Beef mince stew and dumplings, the best of British comfort food, it’s delicious, relatively cheap, hearty and the perfect winter dinner.
My version has a rich gravy that rocks both Worcestershire sauce and Marmite and takes around an hour and a half to cook.
Ground Beef and Dumplings
Beef stew is a beautiful thing and I have a host of them on my website. Everything from French beef daube, to Greek kokkinisto and Hungarian marha porkolt and of course a British beef stew and dumplings.
Despite using stewing beef all of those dishes are quite costly to make and need a long old cook. Beef mince however, even the good stuff, is relatively affordable, cooks an awful lot more quickly and I personally love it.
This beef mince stew and dumplings recipe is a bit of a sister recipe to my savoury mince recipe.
They share an awful lot in common, however, the big difference here is the good old-fashioned British dumpling.
A curious name often used around the world, but one that dates back to Norfolk in the 1600’s.
I make the sort of dumplings that my nan would have made. Nothing more than fat (suet), self raising flour, salt, herbs and water… but my gosh are they special.
Go on, strap yourself in for a trip down memory lane and enjoy.
The minced beef mix in this recipe is very similar to the filling for my minced beef and onion pie.
Frequently Asked Questions
What is beef suet?
Beef suet is the hard fatty deposits that surround the kidney of a cow. It has been used for centuries as both a cooking ingredient and even a source of energy.
As far as I am concerned a dumpling ain’t a dumpling without suet. I use a brand called atora.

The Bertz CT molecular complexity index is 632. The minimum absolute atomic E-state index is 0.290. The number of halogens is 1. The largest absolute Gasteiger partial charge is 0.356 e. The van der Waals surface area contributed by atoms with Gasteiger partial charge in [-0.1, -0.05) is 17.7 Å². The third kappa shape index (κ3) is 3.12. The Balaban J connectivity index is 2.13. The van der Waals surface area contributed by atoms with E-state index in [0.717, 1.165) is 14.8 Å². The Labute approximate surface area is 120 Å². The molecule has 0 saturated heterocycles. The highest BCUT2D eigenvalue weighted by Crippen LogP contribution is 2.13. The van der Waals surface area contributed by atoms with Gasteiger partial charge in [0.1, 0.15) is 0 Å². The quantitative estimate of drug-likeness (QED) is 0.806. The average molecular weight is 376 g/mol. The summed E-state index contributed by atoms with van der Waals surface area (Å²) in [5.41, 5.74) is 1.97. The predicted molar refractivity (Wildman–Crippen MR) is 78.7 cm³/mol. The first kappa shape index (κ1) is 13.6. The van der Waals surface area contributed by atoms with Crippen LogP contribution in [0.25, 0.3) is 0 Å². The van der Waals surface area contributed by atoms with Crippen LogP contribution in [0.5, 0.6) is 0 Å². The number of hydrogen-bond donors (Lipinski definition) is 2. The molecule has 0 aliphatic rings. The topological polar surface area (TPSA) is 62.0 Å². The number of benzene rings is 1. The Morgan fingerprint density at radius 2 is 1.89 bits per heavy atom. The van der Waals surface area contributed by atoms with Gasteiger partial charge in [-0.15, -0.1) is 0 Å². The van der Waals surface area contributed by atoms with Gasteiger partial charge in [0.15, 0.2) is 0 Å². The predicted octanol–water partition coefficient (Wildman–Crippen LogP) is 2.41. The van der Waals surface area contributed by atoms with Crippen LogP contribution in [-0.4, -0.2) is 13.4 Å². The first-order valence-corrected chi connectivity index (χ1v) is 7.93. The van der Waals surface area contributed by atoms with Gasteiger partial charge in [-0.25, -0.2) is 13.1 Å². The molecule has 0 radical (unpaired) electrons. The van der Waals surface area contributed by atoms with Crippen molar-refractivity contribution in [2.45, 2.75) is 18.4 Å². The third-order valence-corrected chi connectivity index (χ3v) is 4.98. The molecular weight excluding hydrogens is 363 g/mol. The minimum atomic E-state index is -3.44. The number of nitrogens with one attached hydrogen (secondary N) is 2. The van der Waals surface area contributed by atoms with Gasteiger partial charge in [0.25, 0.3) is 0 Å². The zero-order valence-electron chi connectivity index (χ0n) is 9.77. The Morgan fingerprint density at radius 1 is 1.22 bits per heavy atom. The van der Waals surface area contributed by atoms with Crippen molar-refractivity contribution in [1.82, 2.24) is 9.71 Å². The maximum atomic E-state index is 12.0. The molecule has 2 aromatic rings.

Can I use vegetable suet?
Yes, if you wish I have tested my recipe with both and it works fine, I just prefer beef suet.
Can I make denser dumplings?
Yes, of course, you just need to reduce the water a little and make the dough a little less sticky. If you want them even lighter, make them even stickier!
The dumplings that I add to my British beef stew are a little more dense and stodgy.
Do I have to use Marmite?
No, you can omit it if you like, however, I would urge you not to! I stand shoulder to shoulder with those of you that do not like Marmite.
Spreading the stuff on toast and making me eat it would be akin to torturous for me. But stir a spoonful into some gravy and it is magic, it adds a depth of flavour that is wonderful.
Can I make this in advance?
I like my dumplings to have a firm exterior and these tend not to reheat too well in my opinion.
However, if you like soft dumplings, then yes absolutely this reheats perfectly cook the dish cover it and pop it in the fridge.
To reheat, stick it in the oven at 180°C or 350°F until piping hot, which will take around 20 minutes.
Mince and dumplings is proper comfort food and that for me means mash… but not the mash that you think!
Mashed potatoes work ok with this, but we already have plenty of carby starchy goodness with the dumpling. So I go a different way, swede and carrot mash adds a lovely sweet contrast to the savoury minced beef stew.